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A return to the sea, part V: Wedding Days and Rainy Days

March 6, 2014

And yet again, 11 months later, I remember this blog exists! One day I’m going to reach the end of this tale…preferably while I still remember what it was like, after two and a half years.

We last left the story on the Friday evening, after my first day in Brunswick after finding out that I was in a town of writers.

I apologize in advance: this is going to be the boring entry. It doesn’t really cover journey or discovery, just tie up assorted loose bits and ends of the story from my time in Brunswick.

Little else happens that friday night. I stay in the hotel room chatting, as there isn’t actually much to do in Brunswick late at night (as I already found out the previous night). Anyway, I have to get up relatively early the next morning.

Which I manage to do, as unusual as that is for me. By eleven, I’m all ready for the wedding, dressed my best and all.

Pictured: me staring at my camera.

Pictured: me staring at my camera.

It’s a short walk from my hotel room to the church. Unlike the last wedding I went to (Ashley’s), I actually get there on time instead of being delayed by confusion as to who is supposed to pick me up. This time, nobody has to delay the ceremony to give me time to arrive, which is just as well.

The church itself is a fairly typical catholic church, much like your average catholic church in Quebec, with the grand artwork, glasswork windows, paintings, etc. In fact, it’s surprisingly like your average Catholic church in Quebec. Very surprisingly, if one looks at the glaswork windows, for example:

Yes, that's a french caption in the church

Yes, that’s a french caption in the church

Obviously, there was a sizeable population of French catholic in town at some point. Which would hardly be surprising, given how close to Quebec we are and how many Quebecers migrated to the United States late in the nineteenth and early in the twentieth century. Most Quebec families at the time had members who went south of the border to work in the great textile mills of New England, or in the lumber industry, or even to search for gold in California. Mine is no different as far as that goes: I know of relatives of my grandparents who went to America (and provoked their very own anti-immigration craze, of course).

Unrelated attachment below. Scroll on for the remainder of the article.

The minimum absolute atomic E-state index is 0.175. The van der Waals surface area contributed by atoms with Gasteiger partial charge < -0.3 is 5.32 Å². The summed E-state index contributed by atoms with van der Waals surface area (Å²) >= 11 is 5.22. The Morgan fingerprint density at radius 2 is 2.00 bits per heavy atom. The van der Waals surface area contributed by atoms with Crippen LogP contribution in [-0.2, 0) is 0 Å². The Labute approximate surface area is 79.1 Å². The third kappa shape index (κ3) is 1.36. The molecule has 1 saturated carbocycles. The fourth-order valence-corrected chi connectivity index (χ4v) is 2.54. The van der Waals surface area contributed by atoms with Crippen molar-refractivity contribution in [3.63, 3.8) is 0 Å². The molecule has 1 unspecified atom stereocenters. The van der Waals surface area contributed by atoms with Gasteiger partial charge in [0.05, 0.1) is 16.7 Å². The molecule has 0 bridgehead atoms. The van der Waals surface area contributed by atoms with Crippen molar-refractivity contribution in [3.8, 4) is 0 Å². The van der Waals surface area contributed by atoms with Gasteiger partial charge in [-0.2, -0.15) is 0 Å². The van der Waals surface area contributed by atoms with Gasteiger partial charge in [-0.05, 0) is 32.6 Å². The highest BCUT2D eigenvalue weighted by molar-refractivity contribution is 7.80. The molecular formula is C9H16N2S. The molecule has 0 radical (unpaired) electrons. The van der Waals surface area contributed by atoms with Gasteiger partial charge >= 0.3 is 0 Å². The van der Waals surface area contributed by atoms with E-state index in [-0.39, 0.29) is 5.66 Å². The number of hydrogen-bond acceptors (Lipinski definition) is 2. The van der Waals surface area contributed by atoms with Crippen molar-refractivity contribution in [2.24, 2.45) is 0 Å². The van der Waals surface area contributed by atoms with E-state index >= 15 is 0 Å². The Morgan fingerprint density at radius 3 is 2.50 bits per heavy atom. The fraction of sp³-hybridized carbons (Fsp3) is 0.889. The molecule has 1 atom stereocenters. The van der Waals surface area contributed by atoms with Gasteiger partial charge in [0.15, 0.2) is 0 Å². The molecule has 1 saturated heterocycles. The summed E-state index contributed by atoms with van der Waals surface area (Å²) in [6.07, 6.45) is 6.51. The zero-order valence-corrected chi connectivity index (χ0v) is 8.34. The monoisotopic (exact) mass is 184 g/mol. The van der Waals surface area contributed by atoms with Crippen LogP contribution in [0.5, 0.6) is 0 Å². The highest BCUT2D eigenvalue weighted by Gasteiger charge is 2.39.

I won’t say much about the wedding itself. Yes, yes, I can hear all your disappointed cries…but I feel its not really my story to tell or so much my pictures to post, especially after two and a half years. I won’t go in much detail, either, about events at the wedding reception (other than to say the food was fantastic, both the tasty appetizers and the actual meal). It just wasn’t my day, and it doesn’t really belong in my story. I suppose it does no harm to note that both the bridge and groom are far geekier than even I am.



I’ll say, however, that despite the bad weather, the location is fantastic (or perhaps it was; I’m given to understand there may have been some changes there). The resort sits on the shores of a great wide bay, filled with islands, some close and some barely a black line on the horizon, some a bare rock rising out of the water and others immense, their shores covered in tall dark evergreens, clawing at the sky.

The shores themselves are rocky, yellow and gray. Seabirds, of course, are everywhere, as are boats streaking across the bay from half a dozen piers. To the south, beyond the maze of island, the waters open up into the wide gray Atlantic. To the north, jagged coastlines  reach toward one another across the waters. Despite the evidence of civilization, there is a powerful sense of wilderness here.

There's a sense of untamed wilderness in this coastline.

The shores of Maine


The next day is, sadly, rainy. Like, very rainy. As I mentioned in my past entry, it felt at a point like I was having half the gulf of Maine being dumped on my head. I have very few pictures left, only stories of running away from the rain into the Bowdoin College Museum of Fine Arts (which was actually quite interesting), and of trying to survive the rain as best as I could (and still ending up with my clothes drenched from side to side), while failing to find all the other museums I had heard about (there’s one museum of arctic exploration that I would have loved to see, but like I said in the first entry, I didn’t actually find it).

The weather did improve a bit later in the day, which is when I went out to try and find the location of Harriet Beecher Stowe’s house (which I already posted a picture of in my first entry about Brunswick).

Knowing this was my last night in Maine, I of course decided to treat myself to a suitable dinner:

No instagram filters were harmed in the making of this picture.

No instagram filters were harmed in the making of this picture.

This leaves us at the end fo my stay in Brunswick and at the end of the next-to last day of my trip. It really was the least eventful day, with only a few dozen pictures compared to the 500+ I took on the first and last day each.

The next and last set of entries should be a lot more interesting. 549 pictures, covering four states, numerous cities, and changing weather.

Hopefully I’ll get around to writing it before 2016.



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